A (Really Short) Guide to Healthier Eating

Packages of fluffy roll cakes, cream puffs, pudding, and more stare up at me as I try to walk past the desserts section. ‘You’re here to get something healthy! A mont blanc is NOT healthy!’ I remind myself. My mind focuses on directing my eyes to the bread — ahem, I meant salads — but a few minutes later, I find my hands automatically paying for a mini chocolate croissant and karaage. 

Freshman 15 — it’s all too real and definitely not an urban legend you should brush off. As a carb lover with the physical activity level of a cat, starting my hitorigurashi (living alone) life meant that I was free to eat as many peanut butter sandwiches I wanted without having my mom around to chide me. Combined with the delicious food options available in Tokyo (shout-out to the ricotta cheese pancakes at Bills!), my first year at Waseda was not exactly a nutritious one. Once I realized my weight gain was something I was not comfortable with keeping, I began thinking of ways I could start a healthy diet that was reasonable enough for me to maintain. Though I haven’t dropped all the pounds I put on last year, just knowing that I’m making an effort to make better eating choices makes me feel better and motivates me to continue. These are some of the points I keep in mind whenever I eat, so I hope they’ll be some help to students like me! Of course, please remember that I’m not a dietitian and simply try to use a combination of common sense (ex: green tea over soda) and reliable information from various sources.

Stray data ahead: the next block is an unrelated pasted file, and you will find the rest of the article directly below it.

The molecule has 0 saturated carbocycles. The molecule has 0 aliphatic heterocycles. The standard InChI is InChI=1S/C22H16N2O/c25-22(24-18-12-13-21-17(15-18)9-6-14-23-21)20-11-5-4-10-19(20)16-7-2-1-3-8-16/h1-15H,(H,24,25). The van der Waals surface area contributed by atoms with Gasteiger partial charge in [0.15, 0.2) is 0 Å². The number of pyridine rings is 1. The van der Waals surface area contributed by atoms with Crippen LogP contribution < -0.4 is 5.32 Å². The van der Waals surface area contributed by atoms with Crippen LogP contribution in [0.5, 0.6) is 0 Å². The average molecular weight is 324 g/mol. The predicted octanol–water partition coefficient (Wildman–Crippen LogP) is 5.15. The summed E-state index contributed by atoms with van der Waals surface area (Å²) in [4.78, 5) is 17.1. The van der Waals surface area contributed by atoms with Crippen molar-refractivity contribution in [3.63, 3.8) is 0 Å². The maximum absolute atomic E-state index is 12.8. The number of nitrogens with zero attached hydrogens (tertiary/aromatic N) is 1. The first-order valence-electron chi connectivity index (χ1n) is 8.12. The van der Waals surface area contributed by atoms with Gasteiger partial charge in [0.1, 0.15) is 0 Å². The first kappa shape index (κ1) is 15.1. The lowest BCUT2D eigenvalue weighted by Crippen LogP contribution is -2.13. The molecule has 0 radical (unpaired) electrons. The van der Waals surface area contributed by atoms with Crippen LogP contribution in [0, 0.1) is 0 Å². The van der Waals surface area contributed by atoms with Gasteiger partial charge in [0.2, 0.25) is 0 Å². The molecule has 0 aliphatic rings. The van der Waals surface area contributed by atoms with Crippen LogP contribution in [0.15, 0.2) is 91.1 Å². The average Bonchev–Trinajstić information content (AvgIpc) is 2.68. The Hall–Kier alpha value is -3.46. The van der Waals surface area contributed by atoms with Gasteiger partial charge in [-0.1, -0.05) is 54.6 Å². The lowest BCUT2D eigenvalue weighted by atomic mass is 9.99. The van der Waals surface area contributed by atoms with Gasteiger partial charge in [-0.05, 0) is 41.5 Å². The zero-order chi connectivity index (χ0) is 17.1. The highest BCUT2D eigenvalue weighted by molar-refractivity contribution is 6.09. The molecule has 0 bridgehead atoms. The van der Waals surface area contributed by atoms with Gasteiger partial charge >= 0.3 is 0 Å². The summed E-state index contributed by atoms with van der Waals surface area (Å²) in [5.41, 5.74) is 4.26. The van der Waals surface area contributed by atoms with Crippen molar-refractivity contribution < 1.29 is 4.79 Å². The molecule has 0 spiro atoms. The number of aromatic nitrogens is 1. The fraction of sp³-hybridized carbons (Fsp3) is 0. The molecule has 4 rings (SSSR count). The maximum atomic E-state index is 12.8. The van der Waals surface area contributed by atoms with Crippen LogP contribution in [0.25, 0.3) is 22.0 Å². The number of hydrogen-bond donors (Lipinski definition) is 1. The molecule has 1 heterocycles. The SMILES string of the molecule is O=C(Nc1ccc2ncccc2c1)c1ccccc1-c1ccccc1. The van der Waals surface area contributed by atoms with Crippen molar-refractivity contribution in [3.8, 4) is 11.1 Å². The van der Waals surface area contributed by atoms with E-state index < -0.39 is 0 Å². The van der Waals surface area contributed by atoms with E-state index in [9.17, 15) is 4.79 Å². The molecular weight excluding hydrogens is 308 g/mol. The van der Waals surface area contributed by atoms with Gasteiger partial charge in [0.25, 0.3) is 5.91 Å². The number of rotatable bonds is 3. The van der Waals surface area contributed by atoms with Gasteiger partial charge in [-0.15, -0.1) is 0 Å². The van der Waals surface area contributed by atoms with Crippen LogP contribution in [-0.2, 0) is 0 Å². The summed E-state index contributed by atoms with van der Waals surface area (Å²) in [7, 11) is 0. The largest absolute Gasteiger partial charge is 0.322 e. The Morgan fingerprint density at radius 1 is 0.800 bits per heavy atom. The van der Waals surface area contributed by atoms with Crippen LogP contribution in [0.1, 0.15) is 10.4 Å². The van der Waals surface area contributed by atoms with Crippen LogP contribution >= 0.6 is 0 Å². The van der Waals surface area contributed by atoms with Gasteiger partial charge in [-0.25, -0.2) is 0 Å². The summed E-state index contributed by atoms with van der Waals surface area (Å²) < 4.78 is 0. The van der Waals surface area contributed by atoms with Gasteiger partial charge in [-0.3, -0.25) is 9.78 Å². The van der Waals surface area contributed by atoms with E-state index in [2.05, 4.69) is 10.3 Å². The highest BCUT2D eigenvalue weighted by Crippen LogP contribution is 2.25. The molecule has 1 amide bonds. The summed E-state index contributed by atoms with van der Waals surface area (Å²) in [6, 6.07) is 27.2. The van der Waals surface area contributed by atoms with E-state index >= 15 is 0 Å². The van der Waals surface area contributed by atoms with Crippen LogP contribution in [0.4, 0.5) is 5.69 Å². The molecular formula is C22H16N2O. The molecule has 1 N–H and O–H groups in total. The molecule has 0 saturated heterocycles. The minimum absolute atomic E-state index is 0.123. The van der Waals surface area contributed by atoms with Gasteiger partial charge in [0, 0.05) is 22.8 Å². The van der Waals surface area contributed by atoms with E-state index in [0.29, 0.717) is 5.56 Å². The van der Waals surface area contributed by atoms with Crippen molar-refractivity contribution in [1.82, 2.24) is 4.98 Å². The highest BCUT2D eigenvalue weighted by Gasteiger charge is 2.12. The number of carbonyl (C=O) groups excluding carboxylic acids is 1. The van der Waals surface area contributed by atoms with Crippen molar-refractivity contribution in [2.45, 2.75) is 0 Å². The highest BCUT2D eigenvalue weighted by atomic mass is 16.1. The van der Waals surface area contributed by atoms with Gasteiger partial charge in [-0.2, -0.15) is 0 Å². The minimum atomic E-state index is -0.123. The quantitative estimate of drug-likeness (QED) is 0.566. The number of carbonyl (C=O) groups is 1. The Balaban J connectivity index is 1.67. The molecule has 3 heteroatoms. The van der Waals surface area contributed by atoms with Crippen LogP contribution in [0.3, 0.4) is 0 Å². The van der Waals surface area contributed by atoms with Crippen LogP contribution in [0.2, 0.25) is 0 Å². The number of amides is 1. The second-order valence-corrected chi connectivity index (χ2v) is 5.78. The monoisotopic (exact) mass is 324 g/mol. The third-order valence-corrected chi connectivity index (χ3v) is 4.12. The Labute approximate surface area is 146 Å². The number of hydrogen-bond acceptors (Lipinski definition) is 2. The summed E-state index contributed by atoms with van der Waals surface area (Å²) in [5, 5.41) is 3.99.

Point 1 - Slow Down! I’m a notoriously fast eater and as a result, I always end up finishing my meal before my friends. Not only does this create an awkward situation, but it’s also a not-so-great habit. Eating quickly makes it harder for you to gauge your fullness, and more often than not, you’ll end up noticing how full you are after you’re done. After I started slowing down, I was surprised to find that I felt full way before I thought I would be! 

Hotel breakfast room service

Point 2 - Have Breakfast! Many students seem to skip breakfast because they “don’t have time” to eat in the morning — don’t be one of them! Sitting through morning classes on an empty stomach sucks, makes you cranky, and will encourage you to overeat during lunch. If you’re like me and can’t be bothered to make a nice omelet at 7 AM, try overnight oats! Like the name suggests, the “cooking” part is done overnight and so all you have to do is pop a jar in the fridge right before you sleep. I like to keep mine simple and only use three ingredients (oats, soy milk, and half a banana), but feel free to take a look through some of the recipes here and find one to suit your tastes! 

Point 3 - Think Before You Snack! My mom loves baking, so I grew up thinking that snacks were only snacks if they were sweet and fresh out of the oven. Coming to Tokyo was like a dream because of the number of delicious bakeries and cafes in every neighborhood. Alas, I learned the hard way that bread causes me to bloat...a LOT. I also found out that having snacks lying around made it easier for me to eat without really thinking. Nowadays, I only buy single-serving snacks that’ll give me just enough energy to last until lunch or dinner. Unsalted nuts are my usual go-to, but sometimes I like having sugar-free applesauce (it’s kind of like ice cream if you freeze it!) Regardless of what your snacking preferences are, try to pick something that will fill you up without overloading on unhealthy ingredients.

Conclusion: making a lifestyle change isn’t easy, but learning to make healthier choices is a rewarding experience that will stick with you for a long time. With a few adjustments here and there, you’ll be feeling better in no time!